maybe it would be good for you to allow your partner to take the baby for the day (or you could compromise and he goes for half day?) you get a break and you dont have to deal with the stress of being there. Im sure the baby will be absolutely fine.
Are you getting any treatment for the depression? A lot of men struggle to understand depression, it helped me to take my dh to the doctors with me so he got some information about how to help.

Hope things work out for you. Have you any other children?

HomeintheSun Thu 05-Jul-07 10:09:26

No you're not being unreasonable and don't let him convince you other wise, have you seen the Dr for your PND? If you let your partners Mum hold her and she becomes upset could you pretend that she needs a nappy change to get her back that way, then take her into a different room to "change her" and you can settle her then. Partners/husbands don't really understand how it feels inside when you can hear your baby cry and just want to comfort them and give reasurance.

jeremyvile Thu 05-Jul-07 10:12:22


Go to Docs re PND.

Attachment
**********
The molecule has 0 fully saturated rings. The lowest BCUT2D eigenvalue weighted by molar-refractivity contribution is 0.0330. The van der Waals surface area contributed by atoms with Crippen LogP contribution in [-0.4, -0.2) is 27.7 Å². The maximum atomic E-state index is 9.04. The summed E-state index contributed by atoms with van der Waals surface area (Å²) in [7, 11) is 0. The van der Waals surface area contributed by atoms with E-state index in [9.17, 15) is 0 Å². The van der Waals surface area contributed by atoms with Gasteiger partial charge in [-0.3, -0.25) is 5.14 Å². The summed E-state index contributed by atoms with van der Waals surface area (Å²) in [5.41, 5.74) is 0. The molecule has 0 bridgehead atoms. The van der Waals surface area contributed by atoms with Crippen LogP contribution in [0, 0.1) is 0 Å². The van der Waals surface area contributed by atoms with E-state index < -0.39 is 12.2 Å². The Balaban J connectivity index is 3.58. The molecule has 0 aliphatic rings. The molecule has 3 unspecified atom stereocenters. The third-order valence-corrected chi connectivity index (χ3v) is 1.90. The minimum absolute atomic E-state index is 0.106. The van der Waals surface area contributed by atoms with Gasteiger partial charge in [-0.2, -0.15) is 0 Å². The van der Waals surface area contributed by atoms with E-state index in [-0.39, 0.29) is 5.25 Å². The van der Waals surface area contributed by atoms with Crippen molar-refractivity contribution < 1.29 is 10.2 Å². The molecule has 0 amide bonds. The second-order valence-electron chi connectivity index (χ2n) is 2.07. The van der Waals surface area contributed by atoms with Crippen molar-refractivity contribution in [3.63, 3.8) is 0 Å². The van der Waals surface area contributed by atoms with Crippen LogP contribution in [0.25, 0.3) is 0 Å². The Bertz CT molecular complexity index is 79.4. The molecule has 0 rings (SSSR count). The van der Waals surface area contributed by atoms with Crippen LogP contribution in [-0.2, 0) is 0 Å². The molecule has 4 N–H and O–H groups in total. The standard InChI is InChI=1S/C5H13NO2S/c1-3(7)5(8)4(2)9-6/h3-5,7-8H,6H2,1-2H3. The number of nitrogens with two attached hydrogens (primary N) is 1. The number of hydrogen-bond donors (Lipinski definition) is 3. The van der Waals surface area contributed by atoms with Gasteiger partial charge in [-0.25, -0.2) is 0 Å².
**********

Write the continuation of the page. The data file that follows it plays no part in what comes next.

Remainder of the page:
Try to visit his family, but remember you and you alone are that babys mother - do not be bullied.

nellie75 Thu 05-Jul-07 10:21:37

I have two others a girl aged ten and a boy just about to turn five, these were with my ex husband so the baby is my partners first, no i haven't been to the doctors and yes i know i should i just also know that i was like a zombie last time i was on anti depressents. Maybe i am clinging to her rather than the other way round but i just don't trust him with her, he's totally clueless, gave her a packet of chewing gum, the little tablet form to rattle and the box was open!!! And i will happily leave her with my mum for an hour or so which surely means i can't be that clingy???